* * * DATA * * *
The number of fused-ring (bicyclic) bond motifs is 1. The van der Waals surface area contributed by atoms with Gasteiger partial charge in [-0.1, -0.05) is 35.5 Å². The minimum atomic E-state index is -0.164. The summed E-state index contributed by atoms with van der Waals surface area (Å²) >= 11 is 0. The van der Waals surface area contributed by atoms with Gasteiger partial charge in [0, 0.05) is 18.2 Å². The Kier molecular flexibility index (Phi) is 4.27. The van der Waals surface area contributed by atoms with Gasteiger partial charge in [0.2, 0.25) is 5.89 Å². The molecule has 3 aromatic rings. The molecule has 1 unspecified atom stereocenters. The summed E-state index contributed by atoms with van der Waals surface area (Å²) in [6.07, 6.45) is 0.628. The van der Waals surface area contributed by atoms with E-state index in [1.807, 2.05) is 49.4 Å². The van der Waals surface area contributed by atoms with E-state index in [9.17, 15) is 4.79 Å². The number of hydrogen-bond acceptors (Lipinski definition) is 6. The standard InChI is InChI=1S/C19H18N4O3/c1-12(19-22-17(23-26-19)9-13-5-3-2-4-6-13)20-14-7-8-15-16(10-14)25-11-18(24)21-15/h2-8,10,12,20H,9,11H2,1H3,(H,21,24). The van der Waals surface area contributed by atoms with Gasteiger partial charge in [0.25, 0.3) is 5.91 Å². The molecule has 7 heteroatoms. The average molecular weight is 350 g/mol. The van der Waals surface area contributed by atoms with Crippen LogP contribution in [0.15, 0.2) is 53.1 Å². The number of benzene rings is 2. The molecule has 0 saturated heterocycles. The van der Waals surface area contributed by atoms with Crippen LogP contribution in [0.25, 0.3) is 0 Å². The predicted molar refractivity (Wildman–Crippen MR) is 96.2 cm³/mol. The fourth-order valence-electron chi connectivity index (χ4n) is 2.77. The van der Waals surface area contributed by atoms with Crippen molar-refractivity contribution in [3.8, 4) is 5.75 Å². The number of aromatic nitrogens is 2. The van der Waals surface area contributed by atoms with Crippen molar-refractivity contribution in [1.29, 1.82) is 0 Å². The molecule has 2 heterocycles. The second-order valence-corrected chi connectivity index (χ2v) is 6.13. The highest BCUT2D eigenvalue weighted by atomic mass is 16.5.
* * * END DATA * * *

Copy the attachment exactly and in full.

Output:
The number of fused-ring (bicyclic) bond motifs is 1. The van der Waals surface area contributed by atoms with Gasteiger partial charge in [-0.1, -0.05) is 35.5 Å². The minimum atomic E-state index is -0.164. The summed E-state index contributed by atoms with van der Waals surface area (Å²) >= 11 is 0. The van der Waals surface area contributed by atoms with Gasteiger partial charge in [0, 0.05) is 18.2 Å². The Kier molecular flexibility index (Phi) is 4.27. The van der Waals surface area contributed by atoms with Gasteiger partial charge in [0.2, 0.25) is 5.89 Å². The molecule has 3 aromatic rings. The molecule has 1 unspecified atom stereocenters. The summed E-state index contributed by atoms with van der Waals surface area (Å²) in [6.07, 6.45) is 0.628. The van der Waals surface area contributed by atoms with E-state index in [1.807, 2.05) is 49.4 Å². The van der Waals surface area contributed by atoms with E-state index in [9.17, 15) is 4.79 Å². The number of hydrogen-bond acceptors (Lipinski definition) is 6. The standard InChI is InChI=1S/C19H18N4O3/c1-12(19-22-17(23-26-19)9-13-5-3-2-4-6-13)20-14-7-8-15-16(10-14)25-11-18(24)21-15/h2-8,10,12,20H,9,11H2,1H3,(H,21,24). The van der Waals surface area contributed by atoms with Gasteiger partial charge in [0.25, 0.3) is 5.91 Å². The molecule has 7 heteroatoms. The average molecular weight is 350 g/mol. The van der Waals surface area contributed by atoms with Crippen LogP contribution in [0.15, 0.2) is 53.1 Å². The number of benzene rings is 2. The molecule has 0 saturated heterocycles. The van der Waals surface area contributed by atoms with Crippen LogP contribution in [0.25, 0.3) is 0 Å². The predicted molar refractivity (Wildman–Crippen MR) is 96.2 cm³/mol. The fourth-order valence-electron chi connectivity index (χ4n) is 2.77. The van der Waals surface area contributed by atoms with Crippen molar-refractivity contribution in [3.8, 4) is 5.75 Å². The number of aromatic nitrogens is 2. The van der Waals surface area contributed by atoms with Crippen molar-refractivity contribution in [1.29, 1.82) is 0 Å². The molecule has 2 heterocycles. The second-order valence-corrected chi connectivity index (χ2v) is 6.13. The highest BCUT2D eigenvalue weighted by atomic mass is 16.5.